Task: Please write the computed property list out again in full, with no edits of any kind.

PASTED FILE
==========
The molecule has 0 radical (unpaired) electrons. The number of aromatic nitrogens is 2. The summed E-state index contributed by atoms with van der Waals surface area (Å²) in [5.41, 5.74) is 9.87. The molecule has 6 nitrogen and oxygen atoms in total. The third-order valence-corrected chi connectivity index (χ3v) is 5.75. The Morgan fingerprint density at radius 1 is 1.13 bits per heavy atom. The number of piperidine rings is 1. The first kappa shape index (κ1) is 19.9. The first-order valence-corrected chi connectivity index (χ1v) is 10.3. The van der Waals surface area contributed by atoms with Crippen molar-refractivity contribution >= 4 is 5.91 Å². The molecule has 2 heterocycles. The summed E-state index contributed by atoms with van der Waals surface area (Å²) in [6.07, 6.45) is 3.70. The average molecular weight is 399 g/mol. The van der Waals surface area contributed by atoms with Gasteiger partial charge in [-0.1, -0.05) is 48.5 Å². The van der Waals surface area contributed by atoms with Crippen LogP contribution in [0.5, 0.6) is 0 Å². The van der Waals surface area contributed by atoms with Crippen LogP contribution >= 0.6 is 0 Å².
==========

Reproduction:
The molecule has 0 radical (unpaired) electrons. The number of aromatic nitrogens is 2. The summed E-state index contributed by atoms with van der Waals surface area (Å²) in [5.41, 5.74) is 9.87. The molecule has 6 nitrogen and oxygen atoms in total. The third-order valence-corrected chi connectivity index (χ3v) is 5.75. The Morgan fingerprint density at radius 1 is 1.13 bits per heavy atom. The number of piperidine rings is 1. The first kappa shape index (κ1) is 19.9. The first-order valence-corrected chi connectivity index (χ1v) is 10.3. The van der Waals surface area contributed by atoms with Crippen molar-refractivity contribution >= 4 is 5.91 Å². The molecule has 2 heterocycles. The summed E-state index contributed by atoms with van der Waals surface area (Å²) in [6.07, 6.45) is 3.70. The average molecular weight is 399 g/mol. The van der Waals surface area contributed by atoms with Gasteiger partial charge in [-0.1, -0.05) is 48.5 Å². The van der Waals surface area contributed by atoms with Crippen LogP contribution in [0.5, 0.6) is 0 Å². The van der Waals surface area contributed by atoms with Crippen LogP contribution >= 0.6 is 0 Å².